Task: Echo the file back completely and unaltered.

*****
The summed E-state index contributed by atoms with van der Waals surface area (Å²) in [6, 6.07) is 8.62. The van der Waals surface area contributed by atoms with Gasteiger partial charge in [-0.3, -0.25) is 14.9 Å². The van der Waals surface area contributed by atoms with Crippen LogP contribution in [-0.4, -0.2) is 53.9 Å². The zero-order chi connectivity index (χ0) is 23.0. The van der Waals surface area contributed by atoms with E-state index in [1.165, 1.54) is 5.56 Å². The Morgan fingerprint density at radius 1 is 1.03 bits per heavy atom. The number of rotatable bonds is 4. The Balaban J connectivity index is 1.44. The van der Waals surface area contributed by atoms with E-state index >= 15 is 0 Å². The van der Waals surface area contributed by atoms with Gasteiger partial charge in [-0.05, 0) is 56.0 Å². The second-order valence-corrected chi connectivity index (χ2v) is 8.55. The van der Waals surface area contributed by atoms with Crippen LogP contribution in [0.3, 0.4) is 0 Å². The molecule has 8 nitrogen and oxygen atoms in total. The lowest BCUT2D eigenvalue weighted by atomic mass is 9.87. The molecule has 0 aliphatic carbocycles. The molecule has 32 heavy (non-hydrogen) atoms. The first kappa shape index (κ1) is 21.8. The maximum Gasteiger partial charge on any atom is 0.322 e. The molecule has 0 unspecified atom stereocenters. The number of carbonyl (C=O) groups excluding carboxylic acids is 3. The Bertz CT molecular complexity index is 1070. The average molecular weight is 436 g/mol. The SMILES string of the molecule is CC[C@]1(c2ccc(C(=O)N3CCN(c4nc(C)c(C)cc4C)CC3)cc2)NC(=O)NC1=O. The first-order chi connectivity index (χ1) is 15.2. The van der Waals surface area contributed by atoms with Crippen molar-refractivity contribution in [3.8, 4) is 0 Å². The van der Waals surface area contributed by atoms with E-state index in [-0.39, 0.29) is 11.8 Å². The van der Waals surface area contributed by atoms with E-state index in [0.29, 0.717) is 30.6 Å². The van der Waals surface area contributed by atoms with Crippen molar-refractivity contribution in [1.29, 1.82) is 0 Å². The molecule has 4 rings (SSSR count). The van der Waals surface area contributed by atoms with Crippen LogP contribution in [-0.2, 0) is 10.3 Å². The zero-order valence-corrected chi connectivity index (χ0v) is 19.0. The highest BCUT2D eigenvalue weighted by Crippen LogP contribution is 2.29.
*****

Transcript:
The summed E-state index contributed by atoms with van der Waals surface area (Å²) in [6, 6.07) is 8.62. The van der Waals surface area contributed by atoms with Gasteiger partial charge in [-0.3, -0.25) is 14.9 Å². The van der Waals surface area contributed by atoms with Crippen LogP contribution in [-0.4, -0.2) is 53.9 Å². The zero-order chi connectivity index (χ0) is 23.0. The van der Waals surface area contributed by atoms with E-state index in [1.165, 1.54) is 5.56 Å². The Morgan fingerprint density at radius 1 is 1.03 bits per heavy atom. The number of rotatable bonds is 4. The Balaban J connectivity index is 1.44. The van der Waals surface area contributed by atoms with E-state index >= 15 is 0 Å². The van der Waals surface area contributed by atoms with Gasteiger partial charge in [-0.05, 0) is 56.0 Å². The second-order valence-corrected chi connectivity index (χ2v) is 8.55. The van der Waals surface area contributed by atoms with Crippen LogP contribution in [0.3, 0.4) is 0 Å². The molecule has 8 nitrogen and oxygen atoms in total. The lowest BCUT2D eigenvalue weighted by atomic mass is 9.87. The molecule has 0 aliphatic carbocycles. The molecule has 32 heavy (non-hydrogen) atoms. The first kappa shape index (κ1) is 21.8. The maximum Gasteiger partial charge on any atom is 0.322 e. The molecule has 0 unspecified atom stereocenters. The number of carbonyl (C=O) groups excluding carboxylic acids is 3. The Bertz CT molecular complexity index is 1070. The average molecular weight is 436 g/mol. The SMILES string of the molecule is CC[C@]1(c2ccc(C(=O)N3CCN(c4nc(C)c(C)cc4C)CC3)cc2)NC(=O)NC1=O. The first-order chi connectivity index (χ1) is 15.2. The van der Waals surface area contributed by atoms with Crippen molar-refractivity contribution in [3.8, 4) is 0 Å². The van der Waals surface area contributed by atoms with E-state index in [-0.39, 0.29) is 11.8 Å². The van der Waals surface area contributed by atoms with E-state index in [0.29, 0.717) is 30.6 Å². The van der Waals surface area contributed by atoms with Crippen molar-refractivity contribution in [1.29, 1.82) is 0 Å². The molecule has 4 rings (SSSR count). The van der Waals surface area contributed by atoms with Crippen LogP contribution in [-0.2, 0) is 10.3 Å². The zero-order valence-corrected chi connectivity index (χ0v) is 19.0. The highest BCUT2D eigenvalue weighted by Crippen LogP contribution is 2.29.